You searched for: all images in the database. Here are the results:

Timber Line on Averill Mountain
1898 - 1907
The historic image shows a wooden bridge along a rural, dirt road. Stones are piled up under the bridge and electric lines run along the road. The landscape is forested. There is a mountain with exposed rock outcrop above the road. A caption on the side of the image reads, "As Averill Mountain Drive near Lakeside Inn. Showing Timber Line on Averill Mountain." Esther Munroe Swift writs on 2006-2-4: This image gives a wonderful view of the still wild area in Averill, which ranks as one of the least populated towns in Vermont. It was granted by New Hampshire\'s Benning Wentworth in 1762 to a group of men from Connecticut, one of whom was Samuel Averill, for whom the town was named. Included in the grant were also Brunswick, Ferdinand, Wenlock (which was later divided into Brighton & Ferdinand) and Maidstone.. later they were granted Lewis and Lemington. According to the census records Averill never had any residents until 1830, when there was one man. It reached its peak in population in 1880 when there were 48 people. In more recent years the area has been popular with fishermen and climbers, and for many years a summer camp was run by the Quimby family. Robert Couture writes on 2007-01-11 that Averill Mountain is today well forested. The terrain on this side of the mountain which is the south side, is quite rocky and rather steep. The north side of the mountain has a gentle slope and the summit is less than a mile south of the Canadian border. The main highway shown is Vermont Route 114 going east and west. The motorcycle shown is traveling right and to the east,. The road seem coming from the right is he Little Averill road which comes from Little Averill Lake then connects to the East Branch road and eventually joins Vermont Route 105 in Bloomfield, Vermont near the Connecticut river valley. The bridge as seen in the original image was spanning Averill Creek. This is now serviced by a modern bridge of either concrete of metal culvert and is located between the mort cycle and little Averill Road.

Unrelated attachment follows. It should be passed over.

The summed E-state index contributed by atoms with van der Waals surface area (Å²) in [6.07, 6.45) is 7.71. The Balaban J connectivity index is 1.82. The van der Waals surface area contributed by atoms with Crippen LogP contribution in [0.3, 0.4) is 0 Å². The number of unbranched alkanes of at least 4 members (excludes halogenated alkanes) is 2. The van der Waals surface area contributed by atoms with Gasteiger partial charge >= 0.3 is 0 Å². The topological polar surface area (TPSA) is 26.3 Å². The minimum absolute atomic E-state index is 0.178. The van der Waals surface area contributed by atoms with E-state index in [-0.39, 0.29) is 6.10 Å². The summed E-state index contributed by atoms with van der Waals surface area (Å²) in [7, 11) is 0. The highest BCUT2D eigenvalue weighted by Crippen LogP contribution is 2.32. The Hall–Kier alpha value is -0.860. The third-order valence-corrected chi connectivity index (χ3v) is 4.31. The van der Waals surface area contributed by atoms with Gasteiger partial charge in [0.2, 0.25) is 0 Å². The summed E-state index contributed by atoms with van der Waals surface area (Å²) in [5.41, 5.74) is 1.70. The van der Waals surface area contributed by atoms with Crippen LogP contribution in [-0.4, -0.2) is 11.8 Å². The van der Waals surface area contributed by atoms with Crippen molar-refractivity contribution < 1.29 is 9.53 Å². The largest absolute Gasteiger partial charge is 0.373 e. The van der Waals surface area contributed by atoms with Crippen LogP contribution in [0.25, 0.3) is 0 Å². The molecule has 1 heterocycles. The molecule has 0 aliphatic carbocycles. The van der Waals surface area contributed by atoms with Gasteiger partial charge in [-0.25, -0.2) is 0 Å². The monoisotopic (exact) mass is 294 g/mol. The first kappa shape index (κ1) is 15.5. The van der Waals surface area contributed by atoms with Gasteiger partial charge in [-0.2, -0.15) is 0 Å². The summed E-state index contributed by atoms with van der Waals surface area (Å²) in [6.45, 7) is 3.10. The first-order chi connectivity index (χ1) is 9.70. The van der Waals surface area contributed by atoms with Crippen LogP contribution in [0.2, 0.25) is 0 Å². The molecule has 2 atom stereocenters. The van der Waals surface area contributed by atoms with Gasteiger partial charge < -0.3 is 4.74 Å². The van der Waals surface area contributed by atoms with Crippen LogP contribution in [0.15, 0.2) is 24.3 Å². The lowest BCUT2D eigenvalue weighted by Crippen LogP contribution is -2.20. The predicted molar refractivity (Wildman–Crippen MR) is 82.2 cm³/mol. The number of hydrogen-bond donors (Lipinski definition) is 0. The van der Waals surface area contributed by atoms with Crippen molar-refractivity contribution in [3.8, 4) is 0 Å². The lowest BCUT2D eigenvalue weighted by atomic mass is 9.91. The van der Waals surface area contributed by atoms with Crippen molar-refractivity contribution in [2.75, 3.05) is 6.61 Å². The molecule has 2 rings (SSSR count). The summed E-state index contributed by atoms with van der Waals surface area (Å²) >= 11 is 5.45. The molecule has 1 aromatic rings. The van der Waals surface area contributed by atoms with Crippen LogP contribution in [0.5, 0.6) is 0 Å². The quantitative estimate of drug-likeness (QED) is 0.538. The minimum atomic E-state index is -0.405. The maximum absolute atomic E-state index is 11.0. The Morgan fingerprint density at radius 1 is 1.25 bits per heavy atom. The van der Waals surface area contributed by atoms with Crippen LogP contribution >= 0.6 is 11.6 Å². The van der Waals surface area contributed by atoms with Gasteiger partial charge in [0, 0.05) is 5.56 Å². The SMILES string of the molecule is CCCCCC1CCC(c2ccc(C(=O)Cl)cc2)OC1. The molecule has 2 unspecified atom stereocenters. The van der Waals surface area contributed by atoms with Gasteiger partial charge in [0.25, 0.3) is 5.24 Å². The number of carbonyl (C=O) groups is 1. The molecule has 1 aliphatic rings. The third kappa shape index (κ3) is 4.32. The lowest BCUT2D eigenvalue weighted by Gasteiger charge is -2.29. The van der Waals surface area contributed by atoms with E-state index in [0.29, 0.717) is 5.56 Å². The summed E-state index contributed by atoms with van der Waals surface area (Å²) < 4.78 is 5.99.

1428 x 932 pixels; 194121 bytes
Original Filename:
GPS Location:
44.98750 N latitude, 71.729500 W longitude
Earth Materials; Nature; Alpine regions; Boulders; Bridge approaches; Bridges; Bridges,Wooden; Conifers; Culture; Deciduous; Ecosystems; Electric lines--Poles and towers; Forest plants; Forest roads; Forests and Plants; Geology; Human Constructs; Landforms; Landscapes; Living Things; Mountain roads; Mountains; Nature; Outcrops (Geology); Plants; Roads; Roads,Earth; Roads--Guard fences; Rural; Rural roads; Sediments (Geology); Stone walls and Fences; Trees; Tundra Plants;
Special Collections, Bailey/Howe Library, University of Vermont
Submitted By:
Submitted On:
Original Media:
Relative Dating Rationale:
Times viewed:
Landscape Change Menu New Breed Marketing New Breed Marketing University of Vermont University of Vermont The National Endowment for the Humanities National Science Foundation Linthilac Foundation